In his annual report, Peter Love says the municipal conservation programs he recommended last year have worked: new positions were added in 12 cities.
Some institutions are already doing conservation work, but he said their efforts would have greater impact if he was able to co-ordinate their work and help them focus on innovative ideas and programs.
"I'd like to be in touch with them, I'd like to help them and have them work with others who are in similar positions," Love said.
Barrie, Oakville, Windsor and Welland are among the 12 municipalities who have added such champions to those already at work in Toronto, Markham, Hamilton and Peel Region.
Love's job is to find ways to engage Ontarians in conserving energy, an effort he says is complicated by the fact that electricity is intangible Â– "You can't smell it or touch it."
But Ontario's restructuring of the energy sector means finding a way to reduce peak consumption by 6,350 megawatts by 2025.
The report notes that Ontario had achieved its first peak-energy reduction target of 5 per cent, or 1,350 megawatts, at the end of 2007.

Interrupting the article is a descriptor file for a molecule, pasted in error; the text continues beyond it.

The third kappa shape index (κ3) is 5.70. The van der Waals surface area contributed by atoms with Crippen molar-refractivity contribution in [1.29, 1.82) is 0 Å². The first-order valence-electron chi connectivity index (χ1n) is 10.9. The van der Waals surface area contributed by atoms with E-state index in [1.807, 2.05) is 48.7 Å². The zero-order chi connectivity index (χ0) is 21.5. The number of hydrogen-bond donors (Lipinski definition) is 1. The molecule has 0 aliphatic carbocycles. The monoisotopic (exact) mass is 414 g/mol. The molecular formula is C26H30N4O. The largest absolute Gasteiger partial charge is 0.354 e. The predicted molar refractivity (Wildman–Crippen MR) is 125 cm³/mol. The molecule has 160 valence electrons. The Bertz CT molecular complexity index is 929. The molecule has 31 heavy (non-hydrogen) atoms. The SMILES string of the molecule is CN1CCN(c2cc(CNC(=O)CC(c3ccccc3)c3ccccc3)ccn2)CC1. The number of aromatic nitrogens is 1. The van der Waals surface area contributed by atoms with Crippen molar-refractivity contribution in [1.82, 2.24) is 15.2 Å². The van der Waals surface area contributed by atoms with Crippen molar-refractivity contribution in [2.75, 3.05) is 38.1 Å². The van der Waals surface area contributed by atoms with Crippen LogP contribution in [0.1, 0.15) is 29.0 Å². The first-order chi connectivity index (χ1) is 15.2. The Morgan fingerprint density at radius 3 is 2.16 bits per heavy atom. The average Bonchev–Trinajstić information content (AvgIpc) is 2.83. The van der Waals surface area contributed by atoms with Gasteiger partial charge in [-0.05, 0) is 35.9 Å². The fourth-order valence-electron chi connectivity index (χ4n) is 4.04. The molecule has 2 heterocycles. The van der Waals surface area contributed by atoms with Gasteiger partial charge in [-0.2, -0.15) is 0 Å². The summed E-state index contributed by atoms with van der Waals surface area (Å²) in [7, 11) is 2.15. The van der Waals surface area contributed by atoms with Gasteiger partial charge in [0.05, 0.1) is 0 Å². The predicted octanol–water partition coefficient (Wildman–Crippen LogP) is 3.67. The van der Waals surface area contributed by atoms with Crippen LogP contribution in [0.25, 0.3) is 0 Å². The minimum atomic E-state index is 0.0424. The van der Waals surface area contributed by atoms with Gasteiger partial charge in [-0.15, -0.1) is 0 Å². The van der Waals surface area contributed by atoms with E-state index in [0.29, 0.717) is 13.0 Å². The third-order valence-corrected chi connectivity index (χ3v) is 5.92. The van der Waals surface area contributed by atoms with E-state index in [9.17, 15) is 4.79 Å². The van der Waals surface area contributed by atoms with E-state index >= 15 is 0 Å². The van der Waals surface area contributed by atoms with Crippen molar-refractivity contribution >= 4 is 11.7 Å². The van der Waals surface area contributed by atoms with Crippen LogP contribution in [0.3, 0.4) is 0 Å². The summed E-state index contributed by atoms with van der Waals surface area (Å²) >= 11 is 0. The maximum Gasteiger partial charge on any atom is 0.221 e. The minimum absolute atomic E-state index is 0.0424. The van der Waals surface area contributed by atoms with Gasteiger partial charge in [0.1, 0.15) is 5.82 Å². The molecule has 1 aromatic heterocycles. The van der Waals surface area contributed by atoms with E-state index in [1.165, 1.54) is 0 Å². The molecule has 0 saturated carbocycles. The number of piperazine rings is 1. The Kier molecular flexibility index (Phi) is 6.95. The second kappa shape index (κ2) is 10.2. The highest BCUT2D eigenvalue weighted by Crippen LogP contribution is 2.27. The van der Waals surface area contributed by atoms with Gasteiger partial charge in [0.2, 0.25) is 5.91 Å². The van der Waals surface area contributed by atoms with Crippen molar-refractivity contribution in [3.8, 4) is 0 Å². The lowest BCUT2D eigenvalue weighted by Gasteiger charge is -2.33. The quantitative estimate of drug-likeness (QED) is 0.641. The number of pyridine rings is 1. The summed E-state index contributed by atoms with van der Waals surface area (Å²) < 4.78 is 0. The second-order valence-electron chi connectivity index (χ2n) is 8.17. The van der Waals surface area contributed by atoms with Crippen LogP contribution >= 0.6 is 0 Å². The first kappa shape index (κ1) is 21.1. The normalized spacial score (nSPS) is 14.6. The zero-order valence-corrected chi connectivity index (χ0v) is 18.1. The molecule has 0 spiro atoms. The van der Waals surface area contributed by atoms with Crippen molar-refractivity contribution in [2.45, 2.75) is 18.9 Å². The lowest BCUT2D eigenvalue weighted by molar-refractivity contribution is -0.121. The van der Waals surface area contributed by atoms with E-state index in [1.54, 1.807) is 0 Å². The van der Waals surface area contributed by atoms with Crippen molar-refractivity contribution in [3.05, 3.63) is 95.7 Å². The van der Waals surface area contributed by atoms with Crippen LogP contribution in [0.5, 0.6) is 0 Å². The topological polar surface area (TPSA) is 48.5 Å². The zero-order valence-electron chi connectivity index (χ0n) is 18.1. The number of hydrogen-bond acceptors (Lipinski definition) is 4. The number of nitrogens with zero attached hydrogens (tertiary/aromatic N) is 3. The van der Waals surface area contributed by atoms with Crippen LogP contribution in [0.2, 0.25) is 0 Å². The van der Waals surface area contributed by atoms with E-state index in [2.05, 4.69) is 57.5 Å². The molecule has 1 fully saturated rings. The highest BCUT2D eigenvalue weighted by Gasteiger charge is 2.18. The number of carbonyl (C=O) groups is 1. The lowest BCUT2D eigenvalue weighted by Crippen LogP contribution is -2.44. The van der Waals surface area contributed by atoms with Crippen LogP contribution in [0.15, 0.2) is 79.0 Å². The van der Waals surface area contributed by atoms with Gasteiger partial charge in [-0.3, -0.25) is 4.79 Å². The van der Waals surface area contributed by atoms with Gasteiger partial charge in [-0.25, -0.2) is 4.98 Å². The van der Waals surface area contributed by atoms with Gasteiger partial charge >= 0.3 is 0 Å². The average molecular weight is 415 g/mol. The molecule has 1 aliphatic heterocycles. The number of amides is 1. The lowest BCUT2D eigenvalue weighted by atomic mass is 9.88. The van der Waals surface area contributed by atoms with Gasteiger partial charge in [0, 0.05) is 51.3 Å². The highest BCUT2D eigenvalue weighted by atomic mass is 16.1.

The next goal is a further 1,350 megawatt reduction by the end of 2010.
Love said the 2008 summer peak usage was 24,195 megawatts. Last year, it was 25,737 megawatts, which was 1,200 megawatts less than the peak demand in 2006.
The Conservation Bureau is a division of the Ontario Power Authority, which seeks to develop new electricity sources ahead of the slated shutdown of all coal-fired generating stations in 2014.
The report also calls on the Ministry of Energy and Infrastructure to develop a "cohesive" energy policy for government departments; ensure that bills help consumers track their consumption; and develop programs to help low-income families be energy-efficient.